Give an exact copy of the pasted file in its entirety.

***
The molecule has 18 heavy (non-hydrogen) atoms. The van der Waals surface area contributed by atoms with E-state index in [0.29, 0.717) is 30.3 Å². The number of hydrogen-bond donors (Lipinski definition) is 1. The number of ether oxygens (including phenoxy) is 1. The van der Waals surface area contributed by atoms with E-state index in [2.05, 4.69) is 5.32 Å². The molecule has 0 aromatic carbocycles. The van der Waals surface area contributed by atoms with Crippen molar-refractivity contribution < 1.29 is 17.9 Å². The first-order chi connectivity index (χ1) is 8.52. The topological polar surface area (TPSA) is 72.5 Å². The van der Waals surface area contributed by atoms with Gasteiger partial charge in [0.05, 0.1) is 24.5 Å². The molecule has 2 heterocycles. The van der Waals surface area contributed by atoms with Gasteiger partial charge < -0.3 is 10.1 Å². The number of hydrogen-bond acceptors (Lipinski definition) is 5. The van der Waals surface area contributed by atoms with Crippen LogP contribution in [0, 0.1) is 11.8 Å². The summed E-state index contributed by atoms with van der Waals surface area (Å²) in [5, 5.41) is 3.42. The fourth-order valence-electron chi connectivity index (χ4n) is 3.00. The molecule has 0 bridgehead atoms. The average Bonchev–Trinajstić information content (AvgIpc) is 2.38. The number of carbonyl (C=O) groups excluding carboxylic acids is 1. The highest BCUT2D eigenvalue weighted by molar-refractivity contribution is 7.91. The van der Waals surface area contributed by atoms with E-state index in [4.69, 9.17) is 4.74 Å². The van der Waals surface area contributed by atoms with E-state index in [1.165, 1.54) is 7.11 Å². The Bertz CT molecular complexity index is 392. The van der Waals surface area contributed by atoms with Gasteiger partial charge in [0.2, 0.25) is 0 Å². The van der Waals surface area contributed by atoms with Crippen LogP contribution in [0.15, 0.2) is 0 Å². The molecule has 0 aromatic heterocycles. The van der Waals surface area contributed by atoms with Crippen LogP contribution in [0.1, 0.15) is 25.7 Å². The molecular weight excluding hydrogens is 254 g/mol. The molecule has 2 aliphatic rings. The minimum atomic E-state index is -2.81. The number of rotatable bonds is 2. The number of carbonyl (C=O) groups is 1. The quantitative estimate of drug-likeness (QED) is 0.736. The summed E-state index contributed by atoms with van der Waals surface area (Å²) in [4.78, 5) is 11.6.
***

The molecule has 18 heavy (non-hydrogen) atoms. The van der Waals surface area contributed by atoms with E-state index in [0.29, 0.717) is 30.3 Å². The number of hydrogen-bond donors (Lipinski definition) is 1. The number of ether oxygens (including phenoxy) is 1. The van der Waals surface area contributed by atoms with E-state index in [2.05, 4.69) is 5.32 Å². The molecule has 0 aromatic carbocycles. The van der Waals surface area contributed by atoms with Crippen molar-refractivity contribution < 1.29 is 17.9 Å². The first-order chi connectivity index (χ1) is 8.52. The topological polar surface area (TPSA) is 72.5 Å². The van der Waals surface area contributed by atoms with Gasteiger partial charge in [0.05, 0.1) is 24.5 Å². The molecule has 2 heterocycles. The van der Waals surface area contributed by atoms with Gasteiger partial charge < -0.3 is 10.1 Å². The number of hydrogen-bond acceptors (Lipinski definition) is 5. The van der Waals surface area contributed by atoms with Crippen LogP contribution in [0, 0.1) is 11.8 Å². The summed E-state index contributed by atoms with van der Waals surface area (Å²) in [5, 5.41) is 3.42. The fourth-order valence-electron chi connectivity index (χ4n) is 3.00. The molecule has 0 bridgehead atoms. The average Bonchev–Trinajstić information content (AvgIpc) is 2.38. The number of carbonyl (C=O) groups excluding carboxylic acids is 1. The highest BCUT2D eigenvalue weighted by molar-refractivity contribution is 7.91. The van der Waals surface area contributed by atoms with E-state index in [4.69, 9.17) is 4.74 Å². The van der Waals surface area contributed by atoms with E-state index in [1.165, 1.54) is 7.11 Å². The Bertz CT molecular complexity index is 392. The van der Waals surface area contributed by atoms with Gasteiger partial charge in [0.2, 0.25) is 0 Å². The van der Waals surface area contributed by atoms with Crippen LogP contribution in [0.15, 0.2) is 0 Å². The molecule has 0 aromatic heterocycles. The van der Waals surface area contributed by atoms with Crippen LogP contribution in [0.1, 0.15) is 25.7 Å². The molecular weight excluding hydrogens is 254 g/mol. The molecule has 2 aliphatic rings. The minimum atomic E-state index is -2.81. The number of rotatable bonds is 2. The number of carbonyl (C=O) groups is 1. The quantitative estimate of drug-likeness (QED) is 0.736. The summed E-state index contributed by atoms with van der Waals surface area (Å²) in [4.78, 5) is 11.6.